It is to be regretted that he could not have reached his home and his nation once more, as he was returning after having enjoyed several personal and most agreeable and interesting interviews with the President of the United States, the honorable Secretary of War, and the honorable Commissioner of Indian Affairs, with whom he and all the other chiefs were much pleased. But the good old man has been gathered to his fathers, and it is to be hoped that his spirit has gone to the fine hunting-grounds, which the red men believe to be in wait for all their brave and good warriors beyond the grave. E.
N.B.–The other chiefs had recovered from their slight injuries, and were, when last heard of, at Westport, in Jackson county, Missouri, and getting on very well towards their villages at Council Bluffs.
Republican Compiler (Gettysburg, Pennsylvania) Feb 23, 1846
*Wikipedia gives a different account of the Sioux incident.
As a young man, Nah-Ke-ses set out to avenge the death of a close friend. He used the cover of a misty morning to sneak into an Osage village where reportedly he single-handedly killed several fierce Osage warriors before they could sound an alarm. Nah-ke-ses was then named “Wabaunsee” or “Little Dawn.” Once when asked why, “Waabaansii” responded, “When I kill an enemy he turns pale [waabaanzo], resembling the first light of the day [waaban].”
Potawatomi Web has tons of information, including maps and pictures. Great site.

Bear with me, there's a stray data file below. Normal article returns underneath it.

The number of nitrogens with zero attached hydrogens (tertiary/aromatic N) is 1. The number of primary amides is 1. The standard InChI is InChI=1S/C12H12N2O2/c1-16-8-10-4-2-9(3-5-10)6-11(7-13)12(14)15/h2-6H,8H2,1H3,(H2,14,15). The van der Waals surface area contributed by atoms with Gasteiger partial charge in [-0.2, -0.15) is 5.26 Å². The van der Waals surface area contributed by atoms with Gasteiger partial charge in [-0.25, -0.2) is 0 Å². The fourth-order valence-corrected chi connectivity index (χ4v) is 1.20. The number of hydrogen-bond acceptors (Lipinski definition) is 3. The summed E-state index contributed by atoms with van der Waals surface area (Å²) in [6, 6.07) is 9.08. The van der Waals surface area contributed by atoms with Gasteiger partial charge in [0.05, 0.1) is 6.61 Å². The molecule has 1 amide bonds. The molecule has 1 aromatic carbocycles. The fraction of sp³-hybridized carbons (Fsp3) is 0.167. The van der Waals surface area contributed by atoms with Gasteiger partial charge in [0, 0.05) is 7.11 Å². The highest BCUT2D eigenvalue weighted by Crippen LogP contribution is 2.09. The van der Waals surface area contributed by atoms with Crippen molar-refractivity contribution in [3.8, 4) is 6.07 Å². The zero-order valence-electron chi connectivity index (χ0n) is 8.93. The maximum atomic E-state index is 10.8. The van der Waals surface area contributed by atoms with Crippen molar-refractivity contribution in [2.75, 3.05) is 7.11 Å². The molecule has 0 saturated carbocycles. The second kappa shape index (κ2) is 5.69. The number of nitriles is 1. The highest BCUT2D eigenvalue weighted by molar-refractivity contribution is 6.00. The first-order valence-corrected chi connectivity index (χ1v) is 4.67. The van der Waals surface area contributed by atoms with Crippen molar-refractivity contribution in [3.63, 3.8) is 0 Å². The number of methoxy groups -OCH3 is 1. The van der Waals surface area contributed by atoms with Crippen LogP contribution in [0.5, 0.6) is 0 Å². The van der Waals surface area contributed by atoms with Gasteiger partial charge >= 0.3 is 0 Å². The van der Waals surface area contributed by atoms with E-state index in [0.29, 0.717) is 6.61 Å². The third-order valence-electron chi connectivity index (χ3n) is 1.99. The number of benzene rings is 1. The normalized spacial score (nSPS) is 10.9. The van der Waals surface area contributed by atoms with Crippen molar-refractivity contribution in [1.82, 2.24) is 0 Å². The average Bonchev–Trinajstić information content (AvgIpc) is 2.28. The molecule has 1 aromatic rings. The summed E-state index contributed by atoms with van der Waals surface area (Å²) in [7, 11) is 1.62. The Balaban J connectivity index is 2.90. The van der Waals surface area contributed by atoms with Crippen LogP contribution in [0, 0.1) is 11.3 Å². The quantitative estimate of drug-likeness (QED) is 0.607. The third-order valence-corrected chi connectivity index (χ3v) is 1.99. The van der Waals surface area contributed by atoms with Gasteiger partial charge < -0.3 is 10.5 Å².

The Ledger-Sentinel has this to say about where Wabaunsee’s village was located:
Waubonsee was the principal war chief of the local Potowatomi and lived at his permanent village near Aurora. In fact, in the Treaty of 1829, Waubonsee was granted five sections of land-3,200 acres-located “…on Fox River of the Illinois, where Shaytees Village now stands.”
It has been said for years that Waubonsee’s village was located at Oswego, but it now seems clear his permanent village was indeed located well north of Oswego in the Big Woods near Aurora. What has confused things was that old settlers reported to the Rev. E.W. Hicks, the county’s first historian, that Waubonsee had a “camping ground” near Oswego. It seems a natural jump from “camping ground” to village, but it’s too far a jump. The Potowatomi, Ottawa, and Chippewa all broke up into small family groups each winter and each family group had a winter camp. Many of these winter family camps were on the Illinois River but some were also on the Fox. One of Waubonsee’s may have been at Oswego. The early settlers probably took for granted that everyone knew the Indians broke into family groups for the winter and so took no further pains to explain the significance of Waubonsee’s “camping ground.”
Newsfinder has “A Potawatomi Story.”
This story is really two stories that come from the Native American peoples of Wisconsin. The first story is a Potawatomi story of the origin of humans, and the second concerns the Potawatomi, Ojibwe, and Ottawa peoples.
You can read the story at the link.
The Kansas Collection has other information about the Potawatomi people, including “two great battles with the whites.”